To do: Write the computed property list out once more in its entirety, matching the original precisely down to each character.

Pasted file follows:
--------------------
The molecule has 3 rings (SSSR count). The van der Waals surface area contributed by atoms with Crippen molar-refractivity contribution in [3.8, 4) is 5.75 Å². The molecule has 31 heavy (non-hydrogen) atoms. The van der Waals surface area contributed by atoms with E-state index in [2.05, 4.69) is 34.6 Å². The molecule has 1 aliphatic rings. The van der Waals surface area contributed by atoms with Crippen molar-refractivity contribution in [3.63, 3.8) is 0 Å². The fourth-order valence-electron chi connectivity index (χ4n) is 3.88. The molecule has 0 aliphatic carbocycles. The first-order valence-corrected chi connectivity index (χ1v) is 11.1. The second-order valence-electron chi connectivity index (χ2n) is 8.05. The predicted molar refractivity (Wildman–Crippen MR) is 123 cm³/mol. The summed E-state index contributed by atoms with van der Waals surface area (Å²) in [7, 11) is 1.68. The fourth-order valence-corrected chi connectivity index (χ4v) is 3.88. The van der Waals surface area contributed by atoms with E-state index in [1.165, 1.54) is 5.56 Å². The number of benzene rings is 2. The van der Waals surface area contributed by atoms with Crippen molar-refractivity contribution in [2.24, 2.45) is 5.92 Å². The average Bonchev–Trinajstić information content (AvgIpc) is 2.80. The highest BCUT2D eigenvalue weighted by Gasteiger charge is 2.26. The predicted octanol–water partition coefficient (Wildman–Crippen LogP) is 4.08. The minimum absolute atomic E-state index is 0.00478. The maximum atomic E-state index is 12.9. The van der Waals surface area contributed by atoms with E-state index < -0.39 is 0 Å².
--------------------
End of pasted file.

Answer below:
The molecule has 3 rings (SSSR count). The van der Waals surface area contributed by atoms with Crippen molar-refractivity contribution in [3.8, 4) is 5.75 Å². The molecule has 31 heavy (non-hydrogen) atoms. The van der Waals surface area contributed by atoms with E-state index in [2.05, 4.69) is 34.6 Å². The molecule has 1 aliphatic rings. The van der Waals surface area contributed by atoms with Crippen molar-refractivity contribution in [3.63, 3.8) is 0 Å². The fourth-order valence-electron chi connectivity index (χ4n) is 3.88. The molecule has 0 aliphatic carbocycles. The first-order valence-corrected chi connectivity index (χ1v) is 11.1. The second-order valence-electron chi connectivity index (χ2n) is 8.05. The predicted molar refractivity (Wildman–Crippen MR) is 123 cm³/mol. The summed E-state index contributed by atoms with van der Waals surface area (Å²) in [7, 11) is 1.68. The fourth-order valence-corrected chi connectivity index (χ4v) is 3.88. The van der Waals surface area contributed by atoms with E-state index in [1.165, 1.54) is 5.56 Å². The number of benzene rings is 2. The van der Waals surface area contributed by atoms with Crippen molar-refractivity contribution in [2.24, 2.45) is 5.92 Å². The average Bonchev–Trinajstić information content (AvgIpc) is 2.80. The highest BCUT2D eigenvalue weighted by Gasteiger charge is 2.26. The predicted octanol–water partition coefficient (Wildman–Crippen LogP) is 4.08. The minimum absolute atomic E-state index is 0.00478. The maximum atomic E-state index is 12.9. The van der Waals surface area contributed by atoms with E-state index < -0.39 is 0 Å².